• The DREAMM-5 study showed that combining Blenrep® (belantamab mafodotin-blmf) with a T cell Co-stimulator Agonist aICOS resulted in increasing single agent Blenrep ORR from 32% to 52% without increasing side effects. [897]
  • Another bispecifc ABBV-383 (previously called TNB-3838) targets BCMAxCD3. For N=76 at the RP2D (40mg via IV), ORR was 81% with >= VGPR of 69%, although for triple-class refractory, ORR dropped to 53%. [900]

Finally, there were a couple of interesting abstracts 665 and 666 that looked at the cost of saving stem cells for a 2nd transplant and the cost /wait times for doing blood draws (CBC and chem panel) before every Velcade infusion as part of RVd treatment. At Mayo Clinic-Florida, only 2% of patients get a 2nd transplant but the cost of harvest and cryopreservation totals $8 million for all their patients (average 4 years storage). And changing protocols to perform blood draws only once per cycle can save $1,500 and 3-4 hours wait time per draw times the number of draws previously done per cycle.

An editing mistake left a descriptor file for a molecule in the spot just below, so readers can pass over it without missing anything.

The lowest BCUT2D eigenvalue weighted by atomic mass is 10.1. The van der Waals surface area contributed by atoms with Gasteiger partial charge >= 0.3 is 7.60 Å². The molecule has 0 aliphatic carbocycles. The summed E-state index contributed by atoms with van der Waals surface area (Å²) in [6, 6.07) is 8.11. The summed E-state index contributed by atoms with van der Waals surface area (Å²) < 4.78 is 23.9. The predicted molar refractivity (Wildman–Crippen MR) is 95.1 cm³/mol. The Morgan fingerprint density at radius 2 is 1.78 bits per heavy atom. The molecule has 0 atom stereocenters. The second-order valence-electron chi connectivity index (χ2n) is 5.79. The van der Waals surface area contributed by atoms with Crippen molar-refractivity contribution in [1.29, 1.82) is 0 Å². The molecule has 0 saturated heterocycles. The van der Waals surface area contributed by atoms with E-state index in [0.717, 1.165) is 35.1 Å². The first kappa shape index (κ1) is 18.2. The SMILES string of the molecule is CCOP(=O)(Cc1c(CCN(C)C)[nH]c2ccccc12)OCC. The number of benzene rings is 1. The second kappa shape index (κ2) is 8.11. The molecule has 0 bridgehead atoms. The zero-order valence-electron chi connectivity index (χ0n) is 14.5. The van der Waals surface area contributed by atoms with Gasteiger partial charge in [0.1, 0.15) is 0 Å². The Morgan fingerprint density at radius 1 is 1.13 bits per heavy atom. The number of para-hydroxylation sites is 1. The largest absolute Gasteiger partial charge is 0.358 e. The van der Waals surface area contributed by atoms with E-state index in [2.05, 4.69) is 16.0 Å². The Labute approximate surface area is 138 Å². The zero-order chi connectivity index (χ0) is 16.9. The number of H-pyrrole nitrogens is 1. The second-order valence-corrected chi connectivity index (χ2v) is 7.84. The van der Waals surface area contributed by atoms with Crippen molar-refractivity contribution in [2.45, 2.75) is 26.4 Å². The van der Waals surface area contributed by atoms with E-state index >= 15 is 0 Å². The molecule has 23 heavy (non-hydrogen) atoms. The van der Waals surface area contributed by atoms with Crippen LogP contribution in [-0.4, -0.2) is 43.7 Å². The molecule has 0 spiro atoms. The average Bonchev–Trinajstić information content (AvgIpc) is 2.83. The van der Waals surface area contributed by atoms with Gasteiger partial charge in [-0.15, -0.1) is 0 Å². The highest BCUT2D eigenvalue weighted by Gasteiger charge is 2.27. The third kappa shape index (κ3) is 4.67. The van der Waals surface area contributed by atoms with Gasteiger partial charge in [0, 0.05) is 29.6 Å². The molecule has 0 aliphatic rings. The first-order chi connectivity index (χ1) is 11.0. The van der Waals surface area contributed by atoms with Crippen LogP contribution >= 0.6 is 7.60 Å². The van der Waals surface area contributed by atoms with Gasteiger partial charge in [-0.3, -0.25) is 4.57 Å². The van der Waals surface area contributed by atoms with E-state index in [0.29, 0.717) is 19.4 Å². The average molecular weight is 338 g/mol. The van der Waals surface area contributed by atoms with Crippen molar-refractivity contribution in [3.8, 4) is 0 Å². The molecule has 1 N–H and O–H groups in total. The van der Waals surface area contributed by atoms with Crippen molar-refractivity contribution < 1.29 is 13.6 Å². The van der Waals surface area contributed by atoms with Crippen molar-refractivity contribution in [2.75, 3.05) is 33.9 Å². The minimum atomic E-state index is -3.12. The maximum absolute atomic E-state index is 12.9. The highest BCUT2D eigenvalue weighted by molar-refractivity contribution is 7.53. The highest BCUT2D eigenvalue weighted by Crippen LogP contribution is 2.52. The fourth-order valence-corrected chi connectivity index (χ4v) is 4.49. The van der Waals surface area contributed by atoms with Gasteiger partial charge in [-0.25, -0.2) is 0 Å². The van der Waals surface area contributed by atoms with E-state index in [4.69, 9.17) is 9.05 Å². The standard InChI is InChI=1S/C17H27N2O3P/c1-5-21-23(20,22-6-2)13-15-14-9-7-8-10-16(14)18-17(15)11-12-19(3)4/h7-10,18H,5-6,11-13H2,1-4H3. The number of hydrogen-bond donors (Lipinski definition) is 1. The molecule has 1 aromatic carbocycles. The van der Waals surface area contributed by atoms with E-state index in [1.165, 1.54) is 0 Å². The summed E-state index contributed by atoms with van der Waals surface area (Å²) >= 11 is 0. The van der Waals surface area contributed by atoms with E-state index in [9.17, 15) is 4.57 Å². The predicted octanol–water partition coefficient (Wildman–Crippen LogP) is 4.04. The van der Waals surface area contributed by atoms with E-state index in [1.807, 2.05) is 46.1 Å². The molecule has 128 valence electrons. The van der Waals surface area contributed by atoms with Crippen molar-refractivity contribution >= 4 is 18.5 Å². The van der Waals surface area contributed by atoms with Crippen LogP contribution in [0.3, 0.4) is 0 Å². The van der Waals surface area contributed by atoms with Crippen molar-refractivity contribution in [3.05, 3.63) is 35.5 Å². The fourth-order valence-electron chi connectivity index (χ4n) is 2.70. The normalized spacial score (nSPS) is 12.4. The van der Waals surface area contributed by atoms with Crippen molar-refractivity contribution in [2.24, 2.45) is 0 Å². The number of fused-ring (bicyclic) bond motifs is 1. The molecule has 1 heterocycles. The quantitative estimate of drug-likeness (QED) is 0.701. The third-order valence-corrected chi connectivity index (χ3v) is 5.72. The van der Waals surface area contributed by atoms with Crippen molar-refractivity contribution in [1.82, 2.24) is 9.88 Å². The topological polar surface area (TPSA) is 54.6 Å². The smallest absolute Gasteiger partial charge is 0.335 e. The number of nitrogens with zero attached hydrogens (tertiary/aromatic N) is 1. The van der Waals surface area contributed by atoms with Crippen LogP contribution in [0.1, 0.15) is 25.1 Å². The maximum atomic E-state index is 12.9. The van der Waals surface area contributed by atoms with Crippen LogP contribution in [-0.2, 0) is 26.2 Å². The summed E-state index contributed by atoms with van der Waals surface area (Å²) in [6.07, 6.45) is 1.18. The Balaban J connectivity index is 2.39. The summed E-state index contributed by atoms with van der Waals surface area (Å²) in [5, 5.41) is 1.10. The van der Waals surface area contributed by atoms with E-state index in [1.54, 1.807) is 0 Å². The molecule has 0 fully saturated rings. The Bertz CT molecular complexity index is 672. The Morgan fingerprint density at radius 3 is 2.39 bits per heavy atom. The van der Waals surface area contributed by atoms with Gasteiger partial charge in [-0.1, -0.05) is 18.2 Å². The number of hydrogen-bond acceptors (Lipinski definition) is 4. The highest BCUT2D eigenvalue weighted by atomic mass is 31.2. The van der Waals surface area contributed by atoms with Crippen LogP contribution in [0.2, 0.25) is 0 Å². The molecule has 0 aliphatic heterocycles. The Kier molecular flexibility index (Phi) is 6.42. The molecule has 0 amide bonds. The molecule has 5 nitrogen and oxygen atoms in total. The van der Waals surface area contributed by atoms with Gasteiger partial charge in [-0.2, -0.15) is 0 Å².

Well, that’s it for 2021 ASH, although I’ll likely created a blog with my final thoughts, as well as a multipage write-up for anyone that wants it.  This “virtual” hybrid platform worked for the most part, though I do miss connecting face-to-face with others. Perhaps that will happen at the 2022 ASH in New Orleans.

Be your own best patient advocate.

Jack Aiello, on Twitter @JackMAiello